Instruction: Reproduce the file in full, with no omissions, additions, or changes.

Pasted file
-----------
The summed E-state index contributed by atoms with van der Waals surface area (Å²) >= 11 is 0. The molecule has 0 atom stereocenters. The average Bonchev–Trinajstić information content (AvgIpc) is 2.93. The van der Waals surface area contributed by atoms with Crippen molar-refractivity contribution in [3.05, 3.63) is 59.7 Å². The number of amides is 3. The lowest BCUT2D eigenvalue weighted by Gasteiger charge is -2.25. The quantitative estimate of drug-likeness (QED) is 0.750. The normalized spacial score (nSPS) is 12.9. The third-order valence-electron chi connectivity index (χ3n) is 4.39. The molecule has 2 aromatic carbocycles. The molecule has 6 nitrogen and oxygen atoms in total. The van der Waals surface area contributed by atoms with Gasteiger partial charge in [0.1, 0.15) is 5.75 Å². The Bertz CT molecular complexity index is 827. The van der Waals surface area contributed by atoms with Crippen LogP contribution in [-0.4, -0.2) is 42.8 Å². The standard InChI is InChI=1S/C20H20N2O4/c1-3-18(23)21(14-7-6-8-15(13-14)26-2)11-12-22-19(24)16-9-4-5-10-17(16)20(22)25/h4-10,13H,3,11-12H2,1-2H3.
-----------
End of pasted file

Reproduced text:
The summed E-state index contributed by atoms with van der Waals surface area (Å²) >= 11 is 0. The molecule has 0 atom stereocenters. The average Bonchev–Trinajstić information content (AvgIpc) is 2.93. The van der Waals surface area contributed by atoms with Crippen molar-refractivity contribution in [3.05, 3.63) is 59.7 Å². The number of amides is 3. The lowest BCUT2D eigenvalue weighted by Gasteiger charge is -2.25. The quantitative estimate of drug-likeness (QED) is 0.750. The normalized spacial score (nSPS) is 12.9. The third-order valence-electron chi connectivity index (χ3n) is 4.39. The molecule has 2 aromatic carbocycles. The molecule has 6 nitrogen and oxygen atoms in total. The van der Waals surface area contributed by atoms with Gasteiger partial charge in [0.1, 0.15) is 5.75 Å². The Bertz CT molecular complexity index is 827. The van der Waals surface area contributed by atoms with Crippen LogP contribution in [-0.4, -0.2) is 42.8 Å². The standard InChI is InChI=1S/C20H20N2O4/c1-3-18(23)21(14-7-6-8-15(13-14)26-2)11-12-22-19(24)16-9-4-5-10-17(16)20(22)25/h4-10,13H,3,11-12H2,1-2H3.